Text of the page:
Holy Crap! We’re having a baby!

otto hugs

I never planned or had the desire to write up my pregnancy in France explaining how things are different or not different here. And this being my fourth pregnancy, I’ll surely leave out the interesting bits as they are not so interesting the fourth time around. There are women who love being pregnant; I am not one of them. I do love my children and I feel lucky that I have the opportunity to make my own people. So when it gets to the last couple of gestate-able weeks (as it now has emerged), I’d like to get on with it and start the three months of zombiedom while the cross-eyed little eating sleeping machine gets to know his or her body outside the womb. But since sitting is what I should try to find time to do, here are a few interesting things I’ve learned while being pregnant in France.

The Fat Test: When you think you might be pregnant and go looking for a stick to pee on, you’ll quickly find “le test de grossesse.” Yet in your condition, your weak grasp on French vocabulary and despite the other clues (ovulation tests, baby bottles) you leave the store empty handed thinking how weird it is that French woman have a test to see if you’re fat.

Toxo: Every month blood is taken and tested for toxoplasmosis. They do this once in America right at the beginning of prenatal care. Here in France, they are hardcore. Every time I visit the OB/GYN, he sends me to get a blood draw. In America, instead of a blood draw, I’d pee in a cup. America was much more focused on gestational diabetes. France does glucose tests occasionally with two fasting-drink-yucky-sugar-wait tests.

Weight Gain: meh. Same recommendation really (around 25 pounds or so). In the first trimester I gained weight rapidly so the doctor told me to stop eating sugar. Which worked like a charm. If my doctors had told me that with my previous three pregnancies, I may have gained less weight. As it went along in America, my weight gain was never mentioned because my blood sugar tests were normal to low. With this baby, my weight gain has been dramatically lower than with the other three pregnancies. The baby, however, is growing about the same, which gives me this basketball under the shirt look I’ve not seen on myself before.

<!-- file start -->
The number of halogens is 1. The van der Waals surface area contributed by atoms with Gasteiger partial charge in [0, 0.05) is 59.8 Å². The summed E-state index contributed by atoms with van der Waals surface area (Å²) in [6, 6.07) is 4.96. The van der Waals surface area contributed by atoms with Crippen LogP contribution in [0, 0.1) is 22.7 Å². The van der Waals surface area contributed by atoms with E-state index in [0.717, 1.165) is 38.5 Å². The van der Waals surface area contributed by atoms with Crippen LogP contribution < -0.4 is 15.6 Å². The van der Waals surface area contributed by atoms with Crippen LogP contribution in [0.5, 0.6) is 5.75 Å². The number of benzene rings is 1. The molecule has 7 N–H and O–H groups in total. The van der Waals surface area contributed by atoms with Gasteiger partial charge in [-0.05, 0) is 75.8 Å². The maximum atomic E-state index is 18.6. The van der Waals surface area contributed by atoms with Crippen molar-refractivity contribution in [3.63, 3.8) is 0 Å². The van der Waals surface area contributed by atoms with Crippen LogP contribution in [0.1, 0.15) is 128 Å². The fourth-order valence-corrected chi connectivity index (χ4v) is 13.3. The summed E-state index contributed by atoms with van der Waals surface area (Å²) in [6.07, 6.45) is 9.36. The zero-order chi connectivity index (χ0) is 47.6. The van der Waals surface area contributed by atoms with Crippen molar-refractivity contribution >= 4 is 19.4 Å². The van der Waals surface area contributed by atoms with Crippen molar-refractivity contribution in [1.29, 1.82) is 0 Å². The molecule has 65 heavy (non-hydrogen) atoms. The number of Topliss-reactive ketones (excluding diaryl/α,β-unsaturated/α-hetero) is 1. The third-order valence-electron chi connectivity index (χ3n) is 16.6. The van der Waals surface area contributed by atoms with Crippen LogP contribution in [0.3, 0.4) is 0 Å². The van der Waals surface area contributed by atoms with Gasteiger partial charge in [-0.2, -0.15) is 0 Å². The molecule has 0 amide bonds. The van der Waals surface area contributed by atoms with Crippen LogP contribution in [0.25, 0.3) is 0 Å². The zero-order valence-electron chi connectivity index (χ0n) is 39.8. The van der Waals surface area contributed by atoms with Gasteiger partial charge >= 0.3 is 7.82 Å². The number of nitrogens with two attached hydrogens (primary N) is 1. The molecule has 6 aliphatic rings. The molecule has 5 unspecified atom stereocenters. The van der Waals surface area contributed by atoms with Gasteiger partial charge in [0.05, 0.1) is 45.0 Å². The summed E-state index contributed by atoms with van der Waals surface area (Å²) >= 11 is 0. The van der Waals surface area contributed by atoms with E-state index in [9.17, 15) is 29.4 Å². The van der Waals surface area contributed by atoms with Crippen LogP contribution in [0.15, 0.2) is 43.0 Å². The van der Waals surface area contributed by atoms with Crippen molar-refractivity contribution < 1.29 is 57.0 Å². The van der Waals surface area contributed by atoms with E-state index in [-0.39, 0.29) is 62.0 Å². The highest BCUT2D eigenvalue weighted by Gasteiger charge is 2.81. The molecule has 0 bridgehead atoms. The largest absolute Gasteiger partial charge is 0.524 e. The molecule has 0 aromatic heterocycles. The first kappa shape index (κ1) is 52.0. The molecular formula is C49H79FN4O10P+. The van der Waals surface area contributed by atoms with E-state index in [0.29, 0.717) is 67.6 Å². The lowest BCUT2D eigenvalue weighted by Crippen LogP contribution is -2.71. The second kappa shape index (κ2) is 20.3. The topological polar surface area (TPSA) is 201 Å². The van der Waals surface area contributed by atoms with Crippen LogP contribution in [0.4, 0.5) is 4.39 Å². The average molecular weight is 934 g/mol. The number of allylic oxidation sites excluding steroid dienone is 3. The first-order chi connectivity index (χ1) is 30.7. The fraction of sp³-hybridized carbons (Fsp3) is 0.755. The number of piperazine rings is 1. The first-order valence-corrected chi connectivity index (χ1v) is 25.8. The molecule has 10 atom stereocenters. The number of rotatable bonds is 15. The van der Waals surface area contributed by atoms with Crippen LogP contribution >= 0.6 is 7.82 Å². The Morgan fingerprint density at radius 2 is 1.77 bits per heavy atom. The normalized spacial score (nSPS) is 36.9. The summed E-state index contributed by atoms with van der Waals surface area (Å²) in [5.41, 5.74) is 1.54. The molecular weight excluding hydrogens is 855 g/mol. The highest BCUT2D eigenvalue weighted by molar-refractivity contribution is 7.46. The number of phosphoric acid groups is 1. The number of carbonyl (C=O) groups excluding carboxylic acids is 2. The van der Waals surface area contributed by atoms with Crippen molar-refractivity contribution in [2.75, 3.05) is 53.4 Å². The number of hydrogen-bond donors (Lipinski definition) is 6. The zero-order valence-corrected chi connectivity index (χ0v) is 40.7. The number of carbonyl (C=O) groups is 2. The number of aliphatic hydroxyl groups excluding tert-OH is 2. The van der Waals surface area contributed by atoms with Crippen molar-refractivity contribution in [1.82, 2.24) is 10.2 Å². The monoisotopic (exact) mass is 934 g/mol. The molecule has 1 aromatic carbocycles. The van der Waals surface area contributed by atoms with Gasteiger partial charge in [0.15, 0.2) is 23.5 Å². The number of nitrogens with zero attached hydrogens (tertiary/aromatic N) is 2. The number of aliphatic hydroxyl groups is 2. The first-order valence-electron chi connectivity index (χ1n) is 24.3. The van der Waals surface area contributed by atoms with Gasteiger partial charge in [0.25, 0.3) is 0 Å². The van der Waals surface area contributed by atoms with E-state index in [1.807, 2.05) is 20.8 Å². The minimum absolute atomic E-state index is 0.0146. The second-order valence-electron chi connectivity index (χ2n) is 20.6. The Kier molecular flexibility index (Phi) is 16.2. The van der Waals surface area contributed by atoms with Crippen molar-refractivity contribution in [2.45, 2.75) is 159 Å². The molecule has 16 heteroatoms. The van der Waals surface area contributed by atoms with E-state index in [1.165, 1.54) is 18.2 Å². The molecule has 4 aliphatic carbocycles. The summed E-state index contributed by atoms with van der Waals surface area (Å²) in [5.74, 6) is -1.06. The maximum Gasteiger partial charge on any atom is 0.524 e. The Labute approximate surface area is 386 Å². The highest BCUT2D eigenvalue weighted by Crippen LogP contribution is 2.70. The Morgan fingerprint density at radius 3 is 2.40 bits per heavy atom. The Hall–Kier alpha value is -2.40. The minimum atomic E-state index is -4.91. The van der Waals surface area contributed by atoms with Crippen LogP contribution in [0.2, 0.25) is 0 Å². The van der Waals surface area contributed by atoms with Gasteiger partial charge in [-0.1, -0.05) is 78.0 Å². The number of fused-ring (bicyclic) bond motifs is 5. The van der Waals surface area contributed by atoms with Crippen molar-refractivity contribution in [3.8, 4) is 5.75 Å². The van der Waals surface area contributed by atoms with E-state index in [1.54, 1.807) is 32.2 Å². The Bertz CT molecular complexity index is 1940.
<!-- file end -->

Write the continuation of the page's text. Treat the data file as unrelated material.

What Not To Eat: Over the last eight years, the diet restrictions for pregnant ladies has grown. The list I received in America for what fish not to eat was so long and confusing that most pregnant ladies don’t eat any fish. And all French food is totally out. With its soft cheeses and fancy deli meat. So what do the French doctors tell the French pregnant ladies? No salad. No cigarettes. No wine (alcohol). So this baby got soft cheeses, dried deli meat (without nitrates) and a lot of foie gras. As an interesting side note, since I didn’t eat much sugar (this includes rice and pasta as they truly are sugars) I skipped a common pregnancy issue of bleeding gums.

Everything else during my pregnancy has been great and very similar to the American prenatal regime. I’ve met with the anesthesiologist and I’m already checked into the hospital. I feel very well looked after. I’ll do a pregnancy part two to see how the end game compares to America. France’s healthcare system is fantastic, so it’ll be interesting to contrast any differences.

brent, alfalfa and me

… I’m totally up for questions!  If there’s anything you’re curious about.

3 thoughts on “Holy Crap! We’re having a baby!

  1. Kris says:

    Fascinating! Can’t wait to hear what the delivery experience is like. Is the hospital far away? Did you schedule a C-section date or do you just show up?

    • Jean Curtis says:

      The hospital is about thirty-five minutes away. Which, with Seattle traffic, was about as far as UW was on a bad day. Yes, I’m all scheduled. Typically you get admitted the night before for a morning birth. For me, I’ll go in early morning for an afternoon birth. I think it’s because It’s a Monday and Sunday night check-in wasn’t working for them. We’ll see how it goes. I’m nervous, but I feel I’m in good hands. French doctors error on the hypochondriac side of things, so they may give me something to “calm me down.” One can only hope 🙂

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